An ancient dictum of medical ethics, usually translated from the Latin as “first do no harm”. This statement of the principle of nonmaleficence is often mistakenly believed to form part of the Hippocratic oath: its source is not known. Commonly in medical treatment, harm in the form of risks or discomfort precede benefits, e.g. the pain of inserting an intravenous line comes before the effects of the medication delivered via the line. As such, it has been suggested that the correct interpretation is to weigh, avoid, and minimize risks and maximize the benefits rather than to strictly (but unrealistically) ensure benefit occurs in advance of harm. See also risk–benefit analysis.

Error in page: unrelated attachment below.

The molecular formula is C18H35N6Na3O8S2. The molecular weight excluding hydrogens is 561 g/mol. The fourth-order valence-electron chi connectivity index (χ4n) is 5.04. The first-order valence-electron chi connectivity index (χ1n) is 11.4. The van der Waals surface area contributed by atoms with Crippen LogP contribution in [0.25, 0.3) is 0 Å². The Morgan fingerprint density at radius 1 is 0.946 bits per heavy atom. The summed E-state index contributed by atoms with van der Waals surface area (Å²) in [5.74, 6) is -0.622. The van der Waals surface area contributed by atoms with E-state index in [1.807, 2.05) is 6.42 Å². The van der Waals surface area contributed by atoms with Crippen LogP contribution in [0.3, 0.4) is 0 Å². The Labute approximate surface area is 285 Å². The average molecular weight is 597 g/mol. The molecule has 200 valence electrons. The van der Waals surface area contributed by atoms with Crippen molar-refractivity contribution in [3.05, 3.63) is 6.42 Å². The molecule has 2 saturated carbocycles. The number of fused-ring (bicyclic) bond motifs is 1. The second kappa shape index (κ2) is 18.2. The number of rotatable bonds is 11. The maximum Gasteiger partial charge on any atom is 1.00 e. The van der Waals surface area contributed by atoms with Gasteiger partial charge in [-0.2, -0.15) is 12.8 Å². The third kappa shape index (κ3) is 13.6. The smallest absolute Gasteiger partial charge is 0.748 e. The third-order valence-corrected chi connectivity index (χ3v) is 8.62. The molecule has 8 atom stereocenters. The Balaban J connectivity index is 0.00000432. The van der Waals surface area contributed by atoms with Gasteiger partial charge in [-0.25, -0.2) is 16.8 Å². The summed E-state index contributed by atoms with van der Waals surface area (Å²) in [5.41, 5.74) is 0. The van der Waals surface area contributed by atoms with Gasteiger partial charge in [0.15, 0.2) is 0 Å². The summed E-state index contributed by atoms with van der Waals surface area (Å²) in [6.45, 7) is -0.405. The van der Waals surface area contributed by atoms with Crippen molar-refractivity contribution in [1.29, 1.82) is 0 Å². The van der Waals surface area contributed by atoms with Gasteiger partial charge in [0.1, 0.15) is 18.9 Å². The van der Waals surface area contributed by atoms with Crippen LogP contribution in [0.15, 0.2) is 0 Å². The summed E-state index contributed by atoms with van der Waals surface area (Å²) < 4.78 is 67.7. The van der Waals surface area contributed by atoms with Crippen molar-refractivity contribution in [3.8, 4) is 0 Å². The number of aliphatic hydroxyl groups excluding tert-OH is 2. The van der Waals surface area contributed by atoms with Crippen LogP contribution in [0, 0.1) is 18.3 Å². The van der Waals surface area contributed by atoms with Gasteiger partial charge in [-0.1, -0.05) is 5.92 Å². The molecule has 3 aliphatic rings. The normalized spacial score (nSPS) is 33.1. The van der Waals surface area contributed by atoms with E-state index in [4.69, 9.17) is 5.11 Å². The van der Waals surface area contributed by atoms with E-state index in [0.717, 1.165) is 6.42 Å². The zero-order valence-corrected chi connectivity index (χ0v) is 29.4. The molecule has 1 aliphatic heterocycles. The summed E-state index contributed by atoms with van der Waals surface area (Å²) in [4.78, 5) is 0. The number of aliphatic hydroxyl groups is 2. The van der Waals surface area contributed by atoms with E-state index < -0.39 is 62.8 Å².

Subjects: Medicine and Health.